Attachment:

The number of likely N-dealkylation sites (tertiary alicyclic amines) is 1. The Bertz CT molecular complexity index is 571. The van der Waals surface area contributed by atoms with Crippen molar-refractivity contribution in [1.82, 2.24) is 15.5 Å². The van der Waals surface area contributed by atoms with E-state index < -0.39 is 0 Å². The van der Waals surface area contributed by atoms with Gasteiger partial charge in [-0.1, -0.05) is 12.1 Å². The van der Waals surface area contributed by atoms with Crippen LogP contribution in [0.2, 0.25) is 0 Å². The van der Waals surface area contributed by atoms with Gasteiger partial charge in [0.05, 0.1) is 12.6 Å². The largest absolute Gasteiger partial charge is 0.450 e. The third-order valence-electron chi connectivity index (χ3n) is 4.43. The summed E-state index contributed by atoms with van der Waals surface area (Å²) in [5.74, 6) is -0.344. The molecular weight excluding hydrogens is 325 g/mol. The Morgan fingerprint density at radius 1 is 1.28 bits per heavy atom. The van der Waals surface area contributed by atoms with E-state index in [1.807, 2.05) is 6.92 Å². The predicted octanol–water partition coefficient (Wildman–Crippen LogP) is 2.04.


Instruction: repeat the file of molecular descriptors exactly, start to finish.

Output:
The number of likely N-dealkylation sites (tertiary alicyclic amines) is 1. The Bertz CT molecular complexity index is 571. The van der Waals surface area contributed by atoms with Crippen molar-refractivity contribution in [1.82, 2.24) is 15.5 Å². The van der Waals surface area contributed by atoms with E-state index < -0.39 is 0 Å². The van der Waals surface area contributed by atoms with Gasteiger partial charge in [-0.1, -0.05) is 12.1 Å². The van der Waals surface area contributed by atoms with Crippen LogP contribution in [0.2, 0.25) is 0 Å². The van der Waals surface area contributed by atoms with Gasteiger partial charge in [0.05, 0.1) is 12.6 Å². The largest absolute Gasteiger partial charge is 0.450 e. The third-order valence-electron chi connectivity index (χ3n) is 4.43. The summed E-state index contributed by atoms with van der Waals surface area (Å²) in [5.74, 6) is -0.344. The molecular weight excluding hydrogens is 325 g/mol. The Morgan fingerprint density at radius 1 is 1.28 bits per heavy atom. The van der Waals surface area contributed by atoms with E-state index in [1.807, 2.05) is 6.92 Å². The predicted octanol–water partition coefficient (Wildman–Crippen LogP) is 2.04.